John and Laura Ramsey write: More Rough-Uncut Morganite

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Last post everybody loved the picture of the rough-uncut Morganite crystal. We decided to add in another photo of rough Morganite. This time you can see the more normal orange color that a lot of Morganite displays coming out of the ground. From certain mines the color is intense enough that cut stones show a nice color as-is. Some people like the peachy color. If you take these stones and put them out in the sun—especially a hot Brazilian sun—they will turn pink. Many people like the pink color. The pink color is stable and will not turn a different color in the sun. If a person wants to accelerate the color change from Peach to Pink all you have to do is put the stones in a kiln. Run the kiln up to about 900` and turn it off. This simply accelerates a natural process and is accepted and well known in the gem trade.

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John and Laura Ramsey write: Aquamarine an Elusive Gem

Aquamarine, color gemstone, Rio de Janeiro, Brazil

 

 
One of the most elusive gems listed as a birthstone is aquamarine. March babies are lucky to have such a wonderful gem as their birthstone on the one hand yet true aquamarine can be difficult and many times very expensive to acquire. You will find in the accompanying picture one lot of cut aquamarine in the manner often used by dealers to show to other dealers in loose gems. Note the distance between gems—to keep chipping from happening. Note the different cuts in the lot. Gem rough is so rare and expensive that gems have to be cut according to the piece of rough the cutter is fashioning from rough to cut. The color of this lot is exceptional. Years ago this was a fairly normal (never common) sight in the great aqua mining regions of Brazil. Not so much anymore.
The size of the pieces is also, always a big issue. Smaller aqua gems like smaller diamonds are always much more in supply than larger stones. Smaller aqua gems are currently available enough that they can be cut into calibrated stones which will fit into standard mountings or in mountings produced in quantity. Calibration is done in millimeters (the gem business being international uses the metric system). Smaller and popular calibrated sizes include 6x4mm, 7x5mm and 8x6mm.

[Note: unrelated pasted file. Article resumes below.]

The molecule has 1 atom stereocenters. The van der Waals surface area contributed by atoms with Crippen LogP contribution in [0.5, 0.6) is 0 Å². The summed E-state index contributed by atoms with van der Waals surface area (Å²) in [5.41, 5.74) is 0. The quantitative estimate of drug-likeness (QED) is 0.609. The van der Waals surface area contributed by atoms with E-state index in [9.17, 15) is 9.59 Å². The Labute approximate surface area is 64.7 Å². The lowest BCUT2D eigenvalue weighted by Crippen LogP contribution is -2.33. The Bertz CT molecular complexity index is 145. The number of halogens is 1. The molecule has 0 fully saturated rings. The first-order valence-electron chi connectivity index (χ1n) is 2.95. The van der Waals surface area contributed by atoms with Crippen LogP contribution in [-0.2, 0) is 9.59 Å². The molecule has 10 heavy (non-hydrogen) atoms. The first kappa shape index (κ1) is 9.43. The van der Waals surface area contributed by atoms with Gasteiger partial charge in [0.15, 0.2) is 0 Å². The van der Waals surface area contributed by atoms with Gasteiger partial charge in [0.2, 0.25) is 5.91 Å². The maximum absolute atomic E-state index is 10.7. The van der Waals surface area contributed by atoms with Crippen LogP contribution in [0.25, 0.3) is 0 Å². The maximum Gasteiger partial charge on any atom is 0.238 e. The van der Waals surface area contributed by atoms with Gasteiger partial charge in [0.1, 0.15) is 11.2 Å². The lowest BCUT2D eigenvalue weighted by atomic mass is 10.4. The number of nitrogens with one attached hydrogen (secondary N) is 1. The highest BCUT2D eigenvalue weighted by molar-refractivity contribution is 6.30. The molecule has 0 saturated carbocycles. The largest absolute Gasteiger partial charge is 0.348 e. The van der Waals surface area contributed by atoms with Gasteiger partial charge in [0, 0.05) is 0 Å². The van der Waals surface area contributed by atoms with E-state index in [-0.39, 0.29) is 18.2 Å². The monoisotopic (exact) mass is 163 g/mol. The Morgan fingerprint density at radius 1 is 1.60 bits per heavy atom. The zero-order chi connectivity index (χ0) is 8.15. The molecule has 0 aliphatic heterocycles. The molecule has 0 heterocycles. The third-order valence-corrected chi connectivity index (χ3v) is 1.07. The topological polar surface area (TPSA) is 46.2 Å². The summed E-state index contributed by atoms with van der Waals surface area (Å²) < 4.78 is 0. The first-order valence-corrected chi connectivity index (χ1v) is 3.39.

We, at Gems At Large, have been amongst the few who have produced calibrated aquamarine in larger sizes. For many of our larger more exotic rings and pendants we have produced calibrated aqua up to 20x15mm (about ¾ of an inch by just over ½ of an inch). During the past few years however the rough to produce the larger calibrated sizes has just not been coming out of the Brazilian mines. Buying colored stones teaches a person about seizing an opportunity. What we can buy and sell this year may not be available next year. Aquamarine is truly an example of this phenomenon. When great aqua is available and at a fair price—we know to jump all over it!!!

John and Laura Ramsey write: Jumping ahead to January

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The best Rhodolite garnets are truly amazing to see. Especially in the bigger sizes. The stone in the photo is a 44+ carat amazing gem. This particular stone was mined in Sri Lanka which produces some unexpected gem varieties in its gem gravels. “Gem gravels” you say? Yes, lots of the gems found in Sri Lanka are in alluvial deposits where the stones are truly in gravel form and all rounded and stream worn.
From Sri Lanka we’ve obtained many different types of gems: Star Sapphires (both blue and pink), Rhodolite garnets, Cat’s-eye chrysoberyl, Alexandrite, Blue sapphire, Pink sapphire, “Common” chrysoberyl, Cat’s-eye alexandrite, Andalusite, Yellow sapphire, and Spessartite (garnet). Not bad for a little Island down at the tip of India.
One more thing. A couple of the meals we’ve experienced in Sri Lanka were some of the best anywhere in a long lifetime of world travel. Our first Chai tea experience was in Sri Lanka in 1981. They are ahead of their time!

Emerald’s Whole Family is Fun

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Emerald is a variety of the mineral beryl. Emerald is the vibrant green variety of beryl usually colored by Chromium. In other colors beryl has other names. The blue color for beryl is aquamarine. Pink and peach beryl is Morganite (as shown in the photo above, featuring Morganite in its rough-uncut form, straight from the mine). Yellow and golden beryl is heliodor. Red beryl is Bixbite and so far has only been found in Utah. Colorless beryl is called Goshenite.

Chemically, beryl is a Beryllium-Aluminum Silicate. As mentioned, emerald gets its green color from Chromium. There has been an addition to “emerald” of green gems colored by Vanadium but the classic emerald look comes from Chromium rich beryl. Interestingly, the red in ruby is caused by Chromium as well. Emerald is a type 3 gemstone according to GIA terminology and therefore can be expected to have eye visible inclusions.

To read more about the history of Emerald, click here >


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© Ramseygems.com, Inc., 2014. Unauthorized use and/or duplication of this material without express and written permission from John and Laura Ramsey is strictly prohibited. Excerpts and links may be used, provided that full and clear credit is given to johnandlauraramsey.com with appropriate and specific links back to this original content.